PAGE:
Here and there one finds some glimpses of right action, for example Bulgaria, an Axis ally that nevertheless managed to protect its Jews from the worst. But overall, one is left with a feeling of utter despair at the way the events unfolded and the frustration that Zionist leaders must have endured in trying to help their doomed people. It is chilling to read how countries like Switzerland refused to accommodate refugees and how every obstacle was placed in the way of orphaned children trying to reach Israel. The world looked on and it still does. Since then, we have witnessed Rwanda, Bosnia, Kosovo, Chechnya and Darfur.
The book contains 16 pages of black and white plates and 20 maps. It concludes with biographical notes and a thorough index. For more information and background on the horror and the indifference, I recommend The History Of The Jews by Paul Johnson and The Contract Of Mutual Indifference: Political Philosophy After The Holocaust by Norman Geras. For a glimpse of the future, consult Unholy Alliance: Radical Islam And The American Left by David Horowitz and The Mountains Of Israel by Norma Parrish Archbold.
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2 of 3 people found the following review helpful
5.0 out of 5 stars This book is sad.., 1 Feb. 2007
By 
SJ SMART "Smartie" (London) - See all my reviews
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This review is from: Auschwitz And The Allies (Paperback)
This book is sad, because it points out in detail how much the Allies knew about the holocaust and how little they did to prevent it.

Churchill was keen to help but sadly his Foreign office werent, so nothing was done. Gilbert points out all the possible options open to the Allies at the time, like bombing the camps or the railway lines to the camps but these werent taken up.

Read this book and it will change your views of the war.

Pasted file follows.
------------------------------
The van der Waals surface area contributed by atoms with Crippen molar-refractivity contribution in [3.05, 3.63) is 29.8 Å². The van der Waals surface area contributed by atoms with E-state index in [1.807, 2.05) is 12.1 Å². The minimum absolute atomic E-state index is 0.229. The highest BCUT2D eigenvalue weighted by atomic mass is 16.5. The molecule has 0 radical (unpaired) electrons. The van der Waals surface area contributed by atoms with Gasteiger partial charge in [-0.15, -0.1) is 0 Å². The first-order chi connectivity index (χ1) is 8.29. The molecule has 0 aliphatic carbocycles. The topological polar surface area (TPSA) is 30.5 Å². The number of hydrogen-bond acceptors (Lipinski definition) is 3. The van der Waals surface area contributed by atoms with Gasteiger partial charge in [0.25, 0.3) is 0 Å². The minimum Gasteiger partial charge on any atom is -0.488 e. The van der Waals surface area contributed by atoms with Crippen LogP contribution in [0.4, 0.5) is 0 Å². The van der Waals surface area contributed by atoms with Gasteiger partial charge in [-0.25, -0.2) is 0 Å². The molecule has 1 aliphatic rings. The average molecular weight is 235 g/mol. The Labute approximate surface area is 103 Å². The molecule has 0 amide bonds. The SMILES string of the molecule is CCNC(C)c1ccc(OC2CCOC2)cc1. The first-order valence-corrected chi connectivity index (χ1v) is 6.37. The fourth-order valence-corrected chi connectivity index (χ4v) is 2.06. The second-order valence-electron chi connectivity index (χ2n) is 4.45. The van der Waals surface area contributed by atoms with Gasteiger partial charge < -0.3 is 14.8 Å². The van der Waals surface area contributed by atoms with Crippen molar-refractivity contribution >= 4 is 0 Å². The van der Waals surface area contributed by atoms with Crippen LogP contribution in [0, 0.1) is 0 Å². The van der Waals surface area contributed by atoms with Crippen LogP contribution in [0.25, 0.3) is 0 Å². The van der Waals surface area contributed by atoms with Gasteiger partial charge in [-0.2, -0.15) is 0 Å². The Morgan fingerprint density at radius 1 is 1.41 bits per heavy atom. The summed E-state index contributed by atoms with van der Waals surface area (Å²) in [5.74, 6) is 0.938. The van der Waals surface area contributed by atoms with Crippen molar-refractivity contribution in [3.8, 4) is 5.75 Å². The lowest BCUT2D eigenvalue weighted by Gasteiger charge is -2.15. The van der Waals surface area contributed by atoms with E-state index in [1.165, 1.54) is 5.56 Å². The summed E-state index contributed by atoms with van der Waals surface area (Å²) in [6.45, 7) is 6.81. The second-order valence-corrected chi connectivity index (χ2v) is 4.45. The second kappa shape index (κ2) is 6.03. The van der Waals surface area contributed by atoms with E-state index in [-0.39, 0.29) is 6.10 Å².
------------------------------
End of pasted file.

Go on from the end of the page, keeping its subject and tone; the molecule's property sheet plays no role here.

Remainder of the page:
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0 of 1 people found the following review helpful
5.0 out of 5 stars Allied inaction in the face of genocide, 5 Jun. 2008
By 
This review is from: Auschwitz And The Allies (Paperback)
In this comprehensive work , Martin Gilbert analyses how the Allied governments during World War II reacted to news about the Nazi holocaust of Europe's Jewry , especially after the truth became known about the massive death factory known as Auschwitz.

He poses the questions as to why the Allies never bombed Auschwitz , and analyses Allied lack of reaction , despite ample news of the holocaust - revealing how the allies could have - but did not- act to save millions of Jews.

The prelude to the book deals with Hitler's pledge to completely anihilate the Jews of Europe , on January 20 1942.

By 1941 , the reality of the Nazi massacre of Jews had certainly reached allied governments. On 3 May 1941 the Polish Government-in-Exile sent a formal note to the governments of allied and neutral powers describing how 'tens of thousands' had been interned in concentration camps and it went on to mention four such camps: Oswiecim (Auschwitz) , Oranieburg , , Mauthausen and Dachau as camps whose names will 'mark the most horrible pages of the annals of German bestiality.' The Polish note contained more than 200 accounts of the tortures and murders commited in the camps.

But the persecution of Jews was still not thought of as a specifically important issue. On 25 July 1941 , a Ministry of Information document "had warned British policy makers that to make the Nazi danger 'credible' to the British people it should 'not be too extreme as concentration camp stories 'repel the normal mind'"...while a certain amount of horror was needed "it must deal always with the treatment of indisputably innocent people , Not with violent political opponents and not with Jews".